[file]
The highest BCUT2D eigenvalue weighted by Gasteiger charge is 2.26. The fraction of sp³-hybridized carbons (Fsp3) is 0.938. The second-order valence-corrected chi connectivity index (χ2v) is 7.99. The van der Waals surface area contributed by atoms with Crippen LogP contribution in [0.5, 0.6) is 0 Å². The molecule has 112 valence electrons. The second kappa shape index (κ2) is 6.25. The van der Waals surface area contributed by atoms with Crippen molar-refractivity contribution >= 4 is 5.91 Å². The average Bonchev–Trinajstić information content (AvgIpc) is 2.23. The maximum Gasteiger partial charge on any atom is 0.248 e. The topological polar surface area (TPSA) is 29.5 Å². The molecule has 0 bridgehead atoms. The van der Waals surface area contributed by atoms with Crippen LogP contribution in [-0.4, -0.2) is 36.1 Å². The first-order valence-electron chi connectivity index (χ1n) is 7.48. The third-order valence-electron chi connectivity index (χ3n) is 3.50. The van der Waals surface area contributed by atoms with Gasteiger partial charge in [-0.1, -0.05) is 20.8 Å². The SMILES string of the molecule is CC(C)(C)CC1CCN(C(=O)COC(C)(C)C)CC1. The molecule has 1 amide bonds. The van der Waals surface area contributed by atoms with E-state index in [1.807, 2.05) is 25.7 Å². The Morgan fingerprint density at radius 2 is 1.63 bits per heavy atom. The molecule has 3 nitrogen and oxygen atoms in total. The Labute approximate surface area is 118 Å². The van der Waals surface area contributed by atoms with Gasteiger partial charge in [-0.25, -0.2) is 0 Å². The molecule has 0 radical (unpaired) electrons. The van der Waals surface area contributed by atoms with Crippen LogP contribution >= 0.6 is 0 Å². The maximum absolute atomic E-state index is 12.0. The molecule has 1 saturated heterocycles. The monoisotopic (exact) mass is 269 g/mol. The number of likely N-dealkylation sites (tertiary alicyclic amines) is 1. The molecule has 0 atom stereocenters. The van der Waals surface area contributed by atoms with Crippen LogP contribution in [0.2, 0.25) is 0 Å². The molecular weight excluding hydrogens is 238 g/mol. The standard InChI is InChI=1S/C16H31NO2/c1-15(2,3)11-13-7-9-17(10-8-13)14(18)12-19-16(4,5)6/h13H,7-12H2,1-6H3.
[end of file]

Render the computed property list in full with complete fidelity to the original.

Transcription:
The highest BCUT2D eigenvalue weighted by Gasteiger charge is 2.26. The fraction of sp³-hybridized carbons (Fsp3) is 0.938. The second-order valence-corrected chi connectivity index (χ2v) is 7.99. The van der Waals surface area contributed by atoms with Crippen LogP contribution in [0.5, 0.6) is 0 Å². The molecule has 112 valence electrons. The second kappa shape index (κ2) is 6.25. The van der Waals surface area contributed by atoms with Crippen molar-refractivity contribution >= 4 is 5.91 Å². The average Bonchev–Trinajstić information content (AvgIpc) is 2.23. The maximum Gasteiger partial charge on any atom is 0.248 e. The topological polar surface area (TPSA) is 29.5 Å². The molecule has 0 bridgehead atoms. The van der Waals surface area contributed by atoms with Crippen LogP contribution in [-0.4, -0.2) is 36.1 Å². The first-order valence-electron chi connectivity index (χ1n) is 7.48. The third-order valence-electron chi connectivity index (χ3n) is 3.50. The van der Waals surface area contributed by atoms with Gasteiger partial charge in [-0.1, -0.05) is 20.8 Å². The SMILES string of the molecule is CC(C)(C)CC1CCN(C(=O)COC(C)(C)C)CC1. The molecule has 1 amide bonds. The van der Waals surface area contributed by atoms with E-state index in [1.807, 2.05) is 25.7 Å². The Morgan fingerprint density at radius 2 is 1.63 bits per heavy atom. The molecule has 3 nitrogen and oxygen atoms in total. The Labute approximate surface area is 118 Å². The van der Waals surface area contributed by atoms with Gasteiger partial charge in [-0.25, -0.2) is 0 Å². The molecule has 0 radical (unpaired) electrons. The van der Waals surface area contributed by atoms with Crippen LogP contribution >= 0.6 is 0 Å². The maximum absolute atomic E-state index is 12.0. The molecule has 1 saturated heterocycles. The monoisotopic (exact) mass is 269 g/mol. The number of likely N-dealkylation sites (tertiary alicyclic amines) is 1. The molecule has 0 atom stereocenters. The van der Waals surface area contributed by atoms with Crippen LogP contribution in [0.2, 0.25) is 0 Å². The molecular weight excluding hydrogens is 238 g/mol. The standard InChI is InChI=1S/C16H31NO2/c1-15(2,3)11-13-7-9-17(10-8-13)14(18)12-19-16(4,5)6/h13H,7-12H2,1-6H3.